That has led multifamily construction to soar. As of September 2017, nearly 600,000 multifamily properties were under construction in the U.S., per Yardi Matrix’s database of 125 markets nationwide. Given the average length of historical start-to-finish construction times, that should have produced about 360,000 units delivered in 2017. But only about 150,000 units were completed by mid-year and only 220,000 came online through three quarters. A look at Yardi Matrix’s database shows that properties are taking longer to be completed than in past years. The average construction time has lengthened by 5.5 months since 2013, to 22 months as of 3Q17.
What’s driving the longer construction periods? The main factor appears to be the labor shortage. For one thing, construction employment is down. As of August, the industry employed 6.9 million workers, up by 1.2 million over the past five years but still 800,000 below its peak, per the Bureau of Labor Statistics (BLS). Some economists argue that there is no labor shortage, pointing to total employment levels and the lack of wage growth among trades that they say should occur if a shortage exists. However, job data, anecdotal evidence and surveys of employers reveal that finding qualified construction workers is growing increasingly difficult. For example, in recent months the BLS’s Job Opening and Labor Turnover Survey (JOLTS) survey has found an increasing number of unfilled construction jobs.
Surveys bear out the labor issues. One-third of construction firms reported that labor quality was their biggest problem, according to the August survey of the National Federation of Independent Businesses, a small-business trade group based in Washington, D.C. Some 88 percent of all survey respondents said they found it hard to fill some jobs. In July, some 72 percent of contractors surveyed by the National Association of Homebuilders (NAHB) said they were finding it difficult to finish projects on time, up from 46 percent who responded to the same question in March 2013. About three-quarters reported in another NAHB survey they were having trouble hiring framing crews and carpenters, with 30 percent saying the problem was “serious.” The NAHB reports that employer response to surveys indicates that the labor shortage is as high as it has been since before the year 2000.
Reasons for the shortage include the dearth of young workers going into construction as a profession and the reduced number of immigrants. The increasing age disparity of construction workers is notable. There is a long-term shift underway in which construction workers are older on average and fewer younger workers are entering the field. Construction employment last peaked in 2005, the proportion of construction workers as a total of all jobs was 8.6 percent, which declined to 6.2 percent in 2017. By age category, the differences were dramatic.
The age groups 35 and up experienced slight declines (the proportion of construction workers 45 and up dropped to 1.4 percent in 2017 from 1.6 percent in 2005, and the age 35-44 category dropped to 1.9 percent from 2.1 percent). The 25-to-34 age category fell to 1.6 percent from 2.8 percent, and the 25-and-under category fell to 1.2 percent from 2.2 percent.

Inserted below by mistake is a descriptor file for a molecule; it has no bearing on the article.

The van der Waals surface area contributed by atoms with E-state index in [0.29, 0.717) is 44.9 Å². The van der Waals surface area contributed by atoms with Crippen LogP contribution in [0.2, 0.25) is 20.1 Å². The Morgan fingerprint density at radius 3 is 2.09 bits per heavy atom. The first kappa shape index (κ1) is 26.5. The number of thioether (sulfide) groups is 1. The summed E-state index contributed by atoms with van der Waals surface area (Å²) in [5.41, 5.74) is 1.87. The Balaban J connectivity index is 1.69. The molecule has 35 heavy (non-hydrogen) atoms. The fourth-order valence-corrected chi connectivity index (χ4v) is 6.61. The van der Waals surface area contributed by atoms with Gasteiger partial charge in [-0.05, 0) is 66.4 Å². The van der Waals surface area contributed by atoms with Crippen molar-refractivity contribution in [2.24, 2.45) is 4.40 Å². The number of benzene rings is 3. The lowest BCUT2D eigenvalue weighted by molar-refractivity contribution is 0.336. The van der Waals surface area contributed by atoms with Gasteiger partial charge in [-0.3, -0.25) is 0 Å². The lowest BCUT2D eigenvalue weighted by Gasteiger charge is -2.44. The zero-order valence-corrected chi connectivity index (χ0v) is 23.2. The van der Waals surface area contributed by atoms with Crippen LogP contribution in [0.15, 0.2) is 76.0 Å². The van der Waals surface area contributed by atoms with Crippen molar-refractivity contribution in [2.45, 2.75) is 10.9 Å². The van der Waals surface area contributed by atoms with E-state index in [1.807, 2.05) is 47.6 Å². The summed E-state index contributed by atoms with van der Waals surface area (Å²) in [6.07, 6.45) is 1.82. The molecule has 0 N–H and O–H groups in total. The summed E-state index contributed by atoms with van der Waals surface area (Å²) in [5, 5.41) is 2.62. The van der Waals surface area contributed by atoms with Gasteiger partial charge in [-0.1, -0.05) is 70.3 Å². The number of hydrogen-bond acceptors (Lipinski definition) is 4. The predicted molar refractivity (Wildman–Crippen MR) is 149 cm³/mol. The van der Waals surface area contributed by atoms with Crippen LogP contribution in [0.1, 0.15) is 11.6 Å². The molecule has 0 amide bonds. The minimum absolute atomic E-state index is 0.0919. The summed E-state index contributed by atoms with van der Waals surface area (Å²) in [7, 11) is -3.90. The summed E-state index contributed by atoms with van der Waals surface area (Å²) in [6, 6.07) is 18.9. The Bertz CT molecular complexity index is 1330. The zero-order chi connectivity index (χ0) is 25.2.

There are many theories for the decline in young construction workers, including the opioid crisis, the lack of interest in the profession has reduced entrants into the segment and decreased immigration. A recent survey by the NAHB found that only 3 percent of young adults between the ages of 18 to 25 wanted a career in building trades.
While immigration is not as easy to track through data, fewer immigrants from Mexico and South and Central America are making their way into the U.S. to work in construction. The trend started during the recession, when fewer jobs were available in America, but has continued as the economies south of the border have improved. What’s more, the birth rate in Mexico has declined sharply over the past few decades, leaving fewer residents heading to America for jobs. Also serving to reduce the inflow is the immigration policies of the Trump administration, including well-publicized deportations and proposals to limit the total number of immigrants allowed into the country.
Exacerbating the situation is the recent hurricane season. Hurricanes Harvey, Irma and Maria have created more than $200 billion of damage in Texas, Florida and Puerto Rico. The resulting rebuilding efforts are likely to siphon workers from other parts of the country.
Impact on the Industry
The labor shortage has downsides—including potentially increased construction costs and delayed openings—but the biggest impact is that supply is not overshooting demand as much as anticipated. The wave of anticipated supply is taking longer to be delivered, enabling occupancy levels to remain elevated. Nationally, occupancy levels have fallen roughly 50 basis points over the last year, but that drop would be steeper if deliveries were 360,000 rather than 300,000.
Units under construction will be completed eventually, even if it takes longer. But the added construction time gives apartment owners more time to absorb new supply. In metros with heavy construction pipelines, that could mean occupancy rates will level off or decline less than expected. That means that rent growth—which has been decelerating steadily for nearly two years and stands at 2.3 percent year-over-year as of October—will likely level off rather than turn negative.
Looking at the longer term, the industry must identify where its future labor force will come from. Older workers will retire, and without a pool of younger workers to replace them, developers will continue to have problems finding skilled labor.